“We refer to your visit on 14 March 2001, to our offices regarding the payment of the above and wish to advise that payment of the said flat can only be made after the finalisation of the pending Court case. (Since you are purchasing F209 Bubi Court).” (the underlining is mine).  


It is also significant that this letter was written after exhibit 3 in which the 1stdefendant’s agent purported to withdraw the offer for plaintiff to purchase the said flat. The letter clearly refers to or discusses payment for Flat 209 and not any other flat. More interestingly, exhibit 8, dated 24 February, 2003, some 2 years after exhibits 1 and 3, also states, under a heading referring to Flat 209:

“We refer to our discussion Munyavi/Manyowa on 20 February, 2003 and the subsequent telephone discussion Kaseke/Manyowa of 24 February, 2003 in connection with the above.


We wish to advise that the sale price of the above property is now $18 million. A minimum cash deposit of $9 million is required and the balance of $9 million is payable in cash over 3 months at a prescribed rate of interest. We wish to further advise that the price of $18 million will hold up to 28 February, 2002 (sic) and after that the sale price is being reviewed upwards to $20 million. We have noted your interest in acquiring this property and to this extent we urge you to pay the required deposit of $9 million on or before 28 February, 2003 so as to secure the property at $18 million.


We attach hereto our standard Offer Form for your use in confirming your interest to purchase this flat. We await return of the offer form by end of business on 25 February, 2003 after which the flat shall be open for sale to the public.” (emphasis added).


It is also worthy of note that the letter was written after exhibit 11 an e-mail dated February, 2001 from plaintiff to 1stdefendant’s agent. She stated therein:

“This letter serves to inform you that, I am prepared to purchase the flat am currently occupying. (sic). I therefore propose to go for option number two which will give me time to organize my finances.”


I will be calling your offices to complete the necessary formalities.”


The evidence before the court does not support the 1st defendant’s averment that the offer made to plaintiff to purchase flat F209 was withdrawn and that a subsequent offer to purchase any other flat replaced the former. The plaintiff specifically responded to the first offer. There was no specific response turning her offer down and subsequent correspondence already quoted above tends to confirm plaintiff’s stance in this matter. There was a valid and binding agreement of sale between the parties in respect of Flat F209. In the circumstances the alleged (subsequent) sale to the 2nddefendant, which sale was entered into on the date that exhibit 3 was written, cannot stand. The 2nddefendant has notably not filed any papers to contest the plaintiff’s claim.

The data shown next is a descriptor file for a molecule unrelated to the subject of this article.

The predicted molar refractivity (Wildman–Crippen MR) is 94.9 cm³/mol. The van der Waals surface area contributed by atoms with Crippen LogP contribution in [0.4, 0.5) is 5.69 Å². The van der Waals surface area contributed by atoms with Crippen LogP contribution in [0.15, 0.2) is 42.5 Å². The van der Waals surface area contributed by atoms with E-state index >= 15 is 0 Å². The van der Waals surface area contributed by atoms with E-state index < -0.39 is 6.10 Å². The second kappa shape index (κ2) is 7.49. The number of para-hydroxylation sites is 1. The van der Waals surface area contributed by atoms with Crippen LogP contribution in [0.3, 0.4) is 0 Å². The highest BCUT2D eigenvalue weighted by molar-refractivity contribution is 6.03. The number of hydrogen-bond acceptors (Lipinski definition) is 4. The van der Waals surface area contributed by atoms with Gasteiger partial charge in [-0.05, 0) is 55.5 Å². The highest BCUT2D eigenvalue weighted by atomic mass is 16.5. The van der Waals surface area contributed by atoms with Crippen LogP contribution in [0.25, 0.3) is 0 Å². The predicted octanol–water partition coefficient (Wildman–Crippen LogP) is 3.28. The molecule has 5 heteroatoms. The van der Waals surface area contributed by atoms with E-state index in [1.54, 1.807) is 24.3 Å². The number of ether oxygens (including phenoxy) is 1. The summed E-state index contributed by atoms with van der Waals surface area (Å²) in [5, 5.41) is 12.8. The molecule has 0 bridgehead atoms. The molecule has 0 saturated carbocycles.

In the result and for the above reasons I have no hesitation in granting to plaintiff the relief that she claims in the alternative as registration of transfer of the property into the 2nddefendant’s name had already been effected. Granting the main claim would likely require so many other aspects to be dealt with before transfer can be effected into her name, with a resultant delay that would cause further prejudice to the plaintiff as time passes. The 1stdefendant’s representative who gave evidence before the court stated that insofar as the quantum claimed by the plaintiff in her alternative claim was concerned, he had no qualms, should the plaintiff be granted such relief, with the amount claimed, being $170 million, as the current market value of the property less the contract amount of $950. The resultant amount as thus agreed is therefore $169 999 050.  The plaintiff having succeeded in her claim,   costs must therefore follow the result.

 It is therefore ordered as follows:


  1. The first defendant shall pay the sum of $169 999 050 (one hundred and sixty-nine million nine hundred and ninety nine thousand and fifty dollars).


2.   The first defendant shall pay interest a tempore morae on the said amount from the date of judgment.



3. The first defendant shall pay plaintiff’s costs of suit.










Kantor and Immerman,Plaintiff’s Legal Practitioners.

Costa and Madzonga, First Defendant’s Legal Practitioners.